You see, Christmas was coming in a week; and she had set her heart on putting something in the children's stockings, as the mother used to do, for while she lived things were comfortable. Now Tessa had not a penny in the world, and didn't know how to get one, for all the father's earnings had to go for food, fire, and rent.

'If there were only fairies, ah! how heavenly that would be; for then I should tell them all I wish, and, pop! behold the fine things in my lap!' said Tessa to herself. 'I must earn the money; there is no one to give it to me, and I cannot beg. But what can I do, so small and stupid and shy as I am? I _must_ find some way to give the little ones a nice Christmas. I _must_! I _must_!' and Tessa pulled her long hair, as if that would help her think.

But it didn't, and her heart got heavier and heavier; for it did seem hard that in a great city full of fine things, there should be none for poor Nono, Sep, and little Speranza. Just as Tessa's tears began to tumble off her eyelashes on to her brown cheeks, the cricket began to chirp. Of course, he didn't say a word; but it really did seem as if he had answered her question almost as well as a fairy; for, before he had piped a dozen shrill notes, an idea popped into Tessa's head--such a truly splendid idea that she clapped her hands and burst out laughing. 'I'll do it! I'll do it! if father will let me,' she said to herself, smiling and nodding at the fire. 'Tommo will like to have me go with him and sing, while he plays his harp in the streets. I know many songs, and may get money if I am not frightened; for people throw pennies to other little girls who only play the tambourine. Yes, I will try; and then, if I do well, the little ones shall have a Merry Christmas.'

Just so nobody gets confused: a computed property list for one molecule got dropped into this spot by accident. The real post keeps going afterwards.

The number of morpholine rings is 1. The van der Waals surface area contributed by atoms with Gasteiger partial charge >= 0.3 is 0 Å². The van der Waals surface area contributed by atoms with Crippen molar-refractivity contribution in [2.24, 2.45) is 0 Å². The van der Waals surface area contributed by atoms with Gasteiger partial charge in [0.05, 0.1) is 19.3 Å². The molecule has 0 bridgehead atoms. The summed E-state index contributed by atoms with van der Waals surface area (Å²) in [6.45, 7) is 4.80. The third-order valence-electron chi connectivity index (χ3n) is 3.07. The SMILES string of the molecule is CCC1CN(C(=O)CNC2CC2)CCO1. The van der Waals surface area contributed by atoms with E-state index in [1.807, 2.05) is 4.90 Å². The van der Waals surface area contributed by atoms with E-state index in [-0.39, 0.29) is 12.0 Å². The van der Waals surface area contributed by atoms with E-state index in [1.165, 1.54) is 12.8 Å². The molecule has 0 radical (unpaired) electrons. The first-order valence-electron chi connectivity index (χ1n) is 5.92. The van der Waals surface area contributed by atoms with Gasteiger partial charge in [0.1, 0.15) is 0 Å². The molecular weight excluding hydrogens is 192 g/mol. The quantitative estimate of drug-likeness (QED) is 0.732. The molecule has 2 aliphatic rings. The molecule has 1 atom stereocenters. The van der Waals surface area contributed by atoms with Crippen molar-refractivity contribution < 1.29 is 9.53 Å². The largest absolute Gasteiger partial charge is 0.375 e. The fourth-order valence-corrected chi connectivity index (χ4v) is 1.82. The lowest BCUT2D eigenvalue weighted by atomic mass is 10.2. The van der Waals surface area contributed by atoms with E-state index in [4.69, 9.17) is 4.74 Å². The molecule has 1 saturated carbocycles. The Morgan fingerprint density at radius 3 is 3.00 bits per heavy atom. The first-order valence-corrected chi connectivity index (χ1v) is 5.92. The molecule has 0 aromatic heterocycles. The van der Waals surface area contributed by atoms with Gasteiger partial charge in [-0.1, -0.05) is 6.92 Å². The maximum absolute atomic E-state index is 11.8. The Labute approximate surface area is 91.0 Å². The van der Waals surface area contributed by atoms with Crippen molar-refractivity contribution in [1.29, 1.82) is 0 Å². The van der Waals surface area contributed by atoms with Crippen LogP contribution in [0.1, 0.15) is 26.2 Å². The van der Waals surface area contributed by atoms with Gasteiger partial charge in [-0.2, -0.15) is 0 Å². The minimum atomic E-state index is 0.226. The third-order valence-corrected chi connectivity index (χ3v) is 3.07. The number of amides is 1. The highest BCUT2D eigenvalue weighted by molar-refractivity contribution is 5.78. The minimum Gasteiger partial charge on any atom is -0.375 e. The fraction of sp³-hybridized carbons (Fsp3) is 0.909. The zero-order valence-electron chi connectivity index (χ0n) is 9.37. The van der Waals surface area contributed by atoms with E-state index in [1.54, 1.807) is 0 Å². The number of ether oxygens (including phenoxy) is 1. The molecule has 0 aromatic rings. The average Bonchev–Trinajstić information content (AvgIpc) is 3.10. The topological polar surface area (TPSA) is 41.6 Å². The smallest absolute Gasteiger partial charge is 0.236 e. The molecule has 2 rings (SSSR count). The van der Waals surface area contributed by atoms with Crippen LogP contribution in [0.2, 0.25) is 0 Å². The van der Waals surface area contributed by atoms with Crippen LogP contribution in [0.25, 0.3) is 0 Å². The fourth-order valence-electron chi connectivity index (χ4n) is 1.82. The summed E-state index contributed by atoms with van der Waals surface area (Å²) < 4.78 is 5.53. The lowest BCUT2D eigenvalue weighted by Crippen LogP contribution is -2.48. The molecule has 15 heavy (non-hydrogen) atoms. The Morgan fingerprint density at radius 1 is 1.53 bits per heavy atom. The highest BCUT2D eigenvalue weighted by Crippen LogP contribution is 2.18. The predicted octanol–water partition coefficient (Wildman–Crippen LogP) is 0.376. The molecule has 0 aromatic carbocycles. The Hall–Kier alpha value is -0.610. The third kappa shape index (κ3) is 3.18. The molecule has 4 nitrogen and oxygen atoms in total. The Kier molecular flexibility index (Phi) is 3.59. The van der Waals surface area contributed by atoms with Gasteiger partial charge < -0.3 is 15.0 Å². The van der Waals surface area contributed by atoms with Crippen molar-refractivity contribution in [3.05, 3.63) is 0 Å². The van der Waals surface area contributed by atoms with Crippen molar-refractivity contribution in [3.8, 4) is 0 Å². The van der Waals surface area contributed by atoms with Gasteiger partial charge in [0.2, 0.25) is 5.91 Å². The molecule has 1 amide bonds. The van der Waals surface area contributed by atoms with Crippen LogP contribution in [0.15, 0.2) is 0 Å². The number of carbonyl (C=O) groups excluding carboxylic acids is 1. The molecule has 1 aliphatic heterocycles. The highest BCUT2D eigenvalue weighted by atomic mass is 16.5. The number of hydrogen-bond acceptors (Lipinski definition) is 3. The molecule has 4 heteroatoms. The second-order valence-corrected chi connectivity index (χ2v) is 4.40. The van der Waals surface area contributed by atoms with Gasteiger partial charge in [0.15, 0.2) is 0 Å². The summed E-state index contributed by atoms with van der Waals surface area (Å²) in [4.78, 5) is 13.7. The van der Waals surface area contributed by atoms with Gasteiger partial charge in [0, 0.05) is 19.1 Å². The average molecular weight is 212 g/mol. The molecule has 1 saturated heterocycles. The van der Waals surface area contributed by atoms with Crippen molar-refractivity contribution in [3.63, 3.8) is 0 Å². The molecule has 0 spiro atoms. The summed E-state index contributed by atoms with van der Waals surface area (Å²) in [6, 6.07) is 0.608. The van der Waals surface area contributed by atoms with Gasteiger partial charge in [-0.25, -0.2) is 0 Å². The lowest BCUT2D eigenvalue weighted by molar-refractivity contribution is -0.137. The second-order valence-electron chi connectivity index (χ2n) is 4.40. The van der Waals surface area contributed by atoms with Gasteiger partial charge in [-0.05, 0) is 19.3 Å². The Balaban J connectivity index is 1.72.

So full of her plan was Tessa that she ran upstairs at once, and asked Tommo if he would take her with him on the morrow. Her friend was delighted, for he thought Tessa's songs very sweet, and was sure she would get money if she tried.

'But see, then, it is cold in the streets; the wind bites, and the snow freezes one's fingers. The day is very long, people are cross, and at night one is ready to die with weariness. Thou art so small, Tessa, I am afraid it will go badly with thee,' said Tommo, who was a merry, black-eyed boy of fourteen, with the kindest heart in the world under his old jacket.